7.3 Offshore Radar-like Analyses for Aviation

Wednesday, 13 January 2016: 9:00 AM
Room 348/349 ( New Orleans Ernest N. Morial Convention Center)
Mark S. Veillette, MIT Lincoln Laboratory, Lexington, MA; and H. Iskenderian, C. J. Mattioli, E. P. Hassey, and P. M. Lamey

Effective air traffic control requires an accurate radar depiction of storm location and intensity so controllers may safely route aircraft around hazardous weather. Within the CONUS, this radar depiction is provided to controllers through radar display systems, such as the Weather and Radar Processor (WARP) and the Corridor Integrated Weather System (CIWS). Since these systems rely on land-based NEXRAD radar, they lack adequate cover in some offshore and oceanic regions that fall within the National Airspace System (NAS). For instance, Miami's Air Route Traffic Control Center (ARTCC) has several oceanic sectors where radar coverage is either limited, or non-existent. This lack of situational awareness may be detrimental to passenger safety and can lead to inefficiencies in the NAS. This shortcoming resulted in an Air Traffic Organization Corrective Action Report (CAR-2011-023) that highlighted the safety concerns of limited or no NEXRAD coverage in the Miami offshore airspace and called for a solution.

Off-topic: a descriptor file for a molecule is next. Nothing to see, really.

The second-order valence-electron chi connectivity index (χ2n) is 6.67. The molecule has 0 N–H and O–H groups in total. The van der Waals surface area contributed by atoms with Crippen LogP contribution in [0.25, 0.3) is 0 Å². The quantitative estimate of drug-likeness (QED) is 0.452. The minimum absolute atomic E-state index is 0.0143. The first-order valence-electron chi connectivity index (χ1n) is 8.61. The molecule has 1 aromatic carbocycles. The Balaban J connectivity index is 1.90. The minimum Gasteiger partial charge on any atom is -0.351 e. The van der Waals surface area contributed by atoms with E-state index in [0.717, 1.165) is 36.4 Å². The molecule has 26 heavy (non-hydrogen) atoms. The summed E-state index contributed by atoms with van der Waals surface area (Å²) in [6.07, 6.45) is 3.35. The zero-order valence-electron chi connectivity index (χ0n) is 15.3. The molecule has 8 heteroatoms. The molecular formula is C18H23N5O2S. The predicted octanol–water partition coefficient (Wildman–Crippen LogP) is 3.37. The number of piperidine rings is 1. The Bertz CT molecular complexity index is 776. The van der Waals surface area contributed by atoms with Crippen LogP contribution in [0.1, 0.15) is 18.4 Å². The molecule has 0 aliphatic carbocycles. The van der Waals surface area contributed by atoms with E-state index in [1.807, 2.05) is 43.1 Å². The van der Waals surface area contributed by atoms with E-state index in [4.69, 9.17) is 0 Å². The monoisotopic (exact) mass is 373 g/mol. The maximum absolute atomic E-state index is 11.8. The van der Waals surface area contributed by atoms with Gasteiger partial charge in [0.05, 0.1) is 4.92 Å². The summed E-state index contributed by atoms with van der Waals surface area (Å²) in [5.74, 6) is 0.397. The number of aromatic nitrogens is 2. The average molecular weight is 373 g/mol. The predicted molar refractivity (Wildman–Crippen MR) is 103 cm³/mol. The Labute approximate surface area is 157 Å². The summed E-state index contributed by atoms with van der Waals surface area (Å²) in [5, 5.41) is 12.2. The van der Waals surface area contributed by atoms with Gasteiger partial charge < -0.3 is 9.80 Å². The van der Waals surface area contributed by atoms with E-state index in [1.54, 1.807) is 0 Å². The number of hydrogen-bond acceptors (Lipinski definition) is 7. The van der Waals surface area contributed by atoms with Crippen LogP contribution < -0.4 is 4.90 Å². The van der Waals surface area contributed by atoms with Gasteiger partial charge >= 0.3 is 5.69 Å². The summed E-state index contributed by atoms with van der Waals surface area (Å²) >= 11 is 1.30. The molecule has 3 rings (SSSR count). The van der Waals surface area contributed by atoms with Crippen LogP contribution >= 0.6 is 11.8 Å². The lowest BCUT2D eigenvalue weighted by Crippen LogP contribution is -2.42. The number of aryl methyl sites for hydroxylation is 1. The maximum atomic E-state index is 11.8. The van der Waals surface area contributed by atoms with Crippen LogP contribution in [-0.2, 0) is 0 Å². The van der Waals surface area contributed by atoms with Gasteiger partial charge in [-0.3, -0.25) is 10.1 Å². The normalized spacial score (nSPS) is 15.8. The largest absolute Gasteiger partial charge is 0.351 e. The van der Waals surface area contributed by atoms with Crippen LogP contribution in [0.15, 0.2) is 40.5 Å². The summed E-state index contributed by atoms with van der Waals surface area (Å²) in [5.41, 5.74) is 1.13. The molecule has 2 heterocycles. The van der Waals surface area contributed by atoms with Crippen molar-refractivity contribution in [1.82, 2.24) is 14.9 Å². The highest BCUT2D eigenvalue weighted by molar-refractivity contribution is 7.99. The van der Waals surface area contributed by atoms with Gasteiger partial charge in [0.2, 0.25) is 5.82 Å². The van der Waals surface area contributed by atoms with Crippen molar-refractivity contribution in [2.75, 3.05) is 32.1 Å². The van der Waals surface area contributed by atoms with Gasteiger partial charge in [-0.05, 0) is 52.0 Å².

In 2014, the FAA's Aviation Weather Research Program (AWRP) began funding development of the Offshore Precipitation Capability (OPC). The OPC is a system that creates radar-like mosaic products with the goal of providing offshore situational awareness for Air Traffic Controllers beyond the range of current weather radar. The OPC creates radar-like mosaics by fusing together global lightning data, five GOES satellite channels, and several fields from NOAA's Rapid Refresh (RAP) 13 km numerical weather prediction model. The OPC mosaics are then merged with mosaics from land-based radar to provide a consistent depiction of storms extending offshore. A prototype of OPC that provides offshore coverage for the Miami ARTCC was completed in early 2015. In preparation for transitioning this system into operations, OPC was demonstrated at the 2015 Aviation Weather Testbed Summer Experiment, and also began undergoing third party evaluations by NOAA's Quality Assessment Product Development Team (QAPDT) and the FAA's Aviation Weather Development and Evaluation (AWDE) group. In this talk, we will show highlights of the OPC's development, as well as some results and feedback from these demonstrations and evaluations.

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